Xstrata's bid four years ago was rejected and described by analysts as opportunistic given the prevailing recession.

Peter Major, an analyst at Cadiz Corporate Solutions, said: "Lonmin isn't broken financially. But, if you look at its cash flow this year and how the debt is building up, it's getting there, so talk of a rights issue is not just hot air."

The company has total liabilities of about $2-billion, of which only 25% is long-term debt, and total current assets of about $700-million.

Debt funding
Major said that, because of the recent dramatic loss of life, banks would be even more hesitant to offer debt funding, "so a $1-billion or so rights issue does look likely".

To ensure a successful rights issue, he said, shares would have to be sold at an attractive price to ensure that investors took them up. But banks or some appropriate financial institution would have to underwrite the rights issue and they would demand a large margin of safety – a discount to a fair price – to lower their risk in case they were stuck with unwanted shares.

"Shareholders like Xstrata obviously get first preference. But if they don't want to take up the shares, then anyone else can take up the new shares on offer," Major said.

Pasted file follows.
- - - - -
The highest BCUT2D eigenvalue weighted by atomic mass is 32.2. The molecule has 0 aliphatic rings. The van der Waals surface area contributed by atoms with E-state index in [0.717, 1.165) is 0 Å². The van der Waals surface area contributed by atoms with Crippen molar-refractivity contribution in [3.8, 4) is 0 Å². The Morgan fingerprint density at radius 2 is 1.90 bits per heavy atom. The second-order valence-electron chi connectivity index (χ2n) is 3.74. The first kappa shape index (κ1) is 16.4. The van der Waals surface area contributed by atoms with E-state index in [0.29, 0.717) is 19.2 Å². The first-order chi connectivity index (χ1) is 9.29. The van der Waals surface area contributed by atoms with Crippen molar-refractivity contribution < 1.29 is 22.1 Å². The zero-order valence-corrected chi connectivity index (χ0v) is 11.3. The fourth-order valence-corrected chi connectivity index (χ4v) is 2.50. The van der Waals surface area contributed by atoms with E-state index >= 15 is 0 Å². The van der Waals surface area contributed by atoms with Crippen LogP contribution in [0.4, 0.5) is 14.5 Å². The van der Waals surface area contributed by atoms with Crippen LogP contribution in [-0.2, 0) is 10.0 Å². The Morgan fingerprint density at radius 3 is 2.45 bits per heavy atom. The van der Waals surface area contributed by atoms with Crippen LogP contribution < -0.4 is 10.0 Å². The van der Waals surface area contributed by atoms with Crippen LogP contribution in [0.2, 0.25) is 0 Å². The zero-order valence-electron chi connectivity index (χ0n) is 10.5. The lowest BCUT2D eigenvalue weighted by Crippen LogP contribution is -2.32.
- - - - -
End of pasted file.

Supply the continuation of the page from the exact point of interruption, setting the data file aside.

Xstrata's media relations officer, Alison Flynn, said the company would not comment on the matter.

Glencore, the world's largest commodity trader, made a $30-billion bid for Xstrata, but this week insisted it would not bow to demands for an improved offer from key Xstrata shareholder Qatar Holdings, the London Financial Times reported.

Would Incwala be able to follow its rights?

"The government would undoubtedly be sure that the money is loaned to them," Major said. "Incwala definitely doesn't have that kind of cash on their balance sheet or even available to them."

Good investments
Incwala and Shanduka did not respond to questions.

But a rights issue could be good news for investors. "Generally, as long as everyone follows their rights, no one has to lose," Major said. "In many cases, investors who lost a lot of their money on their initial investment can make a large part back after the rights issue … Rights issues at discounts are usually good investments."

Platinum prices at about $1480 an ounce were not bad, Major said, "nothing like the 1990s when platinum averaged less than $400 per ounce. But there are a lot of bad, in­efficient practices built up around and in the platinum industry."

Lonmin's 2011 annual report shows unit costs increased by 11.2% from the previous year, and Anglo Platinum's 2011 annual report showed cash unit costs were up by 16%.

Lonmin employs 28000 workers, about one-third of whom are at work. The National Union of Mineworkers has said that a minority of 2 000 workers who are on the illegal strike are threatening the livelihood of other workers. "They are holding to ransom the future of all the workers at Lonmin," said spokesperson Lesiba Seshoka.